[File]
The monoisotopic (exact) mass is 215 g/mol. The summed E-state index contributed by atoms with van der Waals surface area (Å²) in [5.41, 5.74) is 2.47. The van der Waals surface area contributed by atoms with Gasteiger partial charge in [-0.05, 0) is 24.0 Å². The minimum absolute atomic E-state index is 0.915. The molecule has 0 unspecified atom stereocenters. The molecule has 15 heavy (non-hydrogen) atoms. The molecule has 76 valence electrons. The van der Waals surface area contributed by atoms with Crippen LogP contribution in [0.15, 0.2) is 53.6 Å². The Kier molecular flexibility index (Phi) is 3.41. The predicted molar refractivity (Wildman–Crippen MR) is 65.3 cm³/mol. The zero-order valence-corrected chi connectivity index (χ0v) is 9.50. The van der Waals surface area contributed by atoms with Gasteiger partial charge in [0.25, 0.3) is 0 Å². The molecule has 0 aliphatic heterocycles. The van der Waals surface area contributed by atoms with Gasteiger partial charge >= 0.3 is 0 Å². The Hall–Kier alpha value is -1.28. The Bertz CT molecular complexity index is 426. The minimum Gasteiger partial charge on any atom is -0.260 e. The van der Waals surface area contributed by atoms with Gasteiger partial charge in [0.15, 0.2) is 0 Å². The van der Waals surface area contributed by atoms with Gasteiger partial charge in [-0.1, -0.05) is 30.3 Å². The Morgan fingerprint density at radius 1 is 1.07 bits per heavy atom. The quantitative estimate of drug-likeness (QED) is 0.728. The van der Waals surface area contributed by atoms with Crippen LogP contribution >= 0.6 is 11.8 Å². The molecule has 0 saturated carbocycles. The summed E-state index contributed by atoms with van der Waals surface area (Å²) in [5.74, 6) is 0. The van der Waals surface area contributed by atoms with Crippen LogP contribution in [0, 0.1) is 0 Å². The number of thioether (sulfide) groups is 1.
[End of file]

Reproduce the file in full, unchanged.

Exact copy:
The monoisotopic (exact) mass is 215 g/mol. The summed E-state index contributed by atoms with van der Waals surface area (Å²) in [5.41, 5.74) is 2.47. The van der Waals surface area contributed by atoms with Gasteiger partial charge in [-0.05, 0) is 24.0 Å². The minimum absolute atomic E-state index is 0.915. The molecule has 0 unspecified atom stereocenters. The molecule has 15 heavy (non-hydrogen) atoms. The molecule has 76 valence electrons. The van der Waals surface area contributed by atoms with Crippen LogP contribution in [0.15, 0.2) is 53.6 Å². The Kier molecular flexibility index (Phi) is 3.41. The predicted molar refractivity (Wildman–Crippen MR) is 65.3 cm³/mol. The zero-order valence-corrected chi connectivity index (χ0v) is 9.50. The van der Waals surface area contributed by atoms with Gasteiger partial charge in [0.25, 0.3) is 0 Å². The molecule has 0 aliphatic heterocycles. The van der Waals surface area contributed by atoms with Gasteiger partial charge >= 0.3 is 0 Å². The Hall–Kier alpha value is -1.28. The Bertz CT molecular complexity index is 426. The minimum Gasteiger partial charge on any atom is -0.260 e. The van der Waals surface area contributed by atoms with Gasteiger partial charge in [0.15, 0.2) is 0 Å². The van der Waals surface area contributed by atoms with Gasteiger partial charge in [-0.1, -0.05) is 30.3 Å². The Morgan fingerprint density at radius 1 is 1.07 bits per heavy atom. The quantitative estimate of drug-likeness (QED) is 0.728. The van der Waals surface area contributed by atoms with Crippen LogP contribution >= 0.6 is 11.8 Å². The molecule has 0 saturated carbocycles. The summed E-state index contributed by atoms with van der Waals surface area (Å²) in [5.74, 6) is 0. The van der Waals surface area contributed by atoms with Crippen LogP contribution in [0, 0.1) is 0 Å². The number of thioether (sulfide) groups is 1.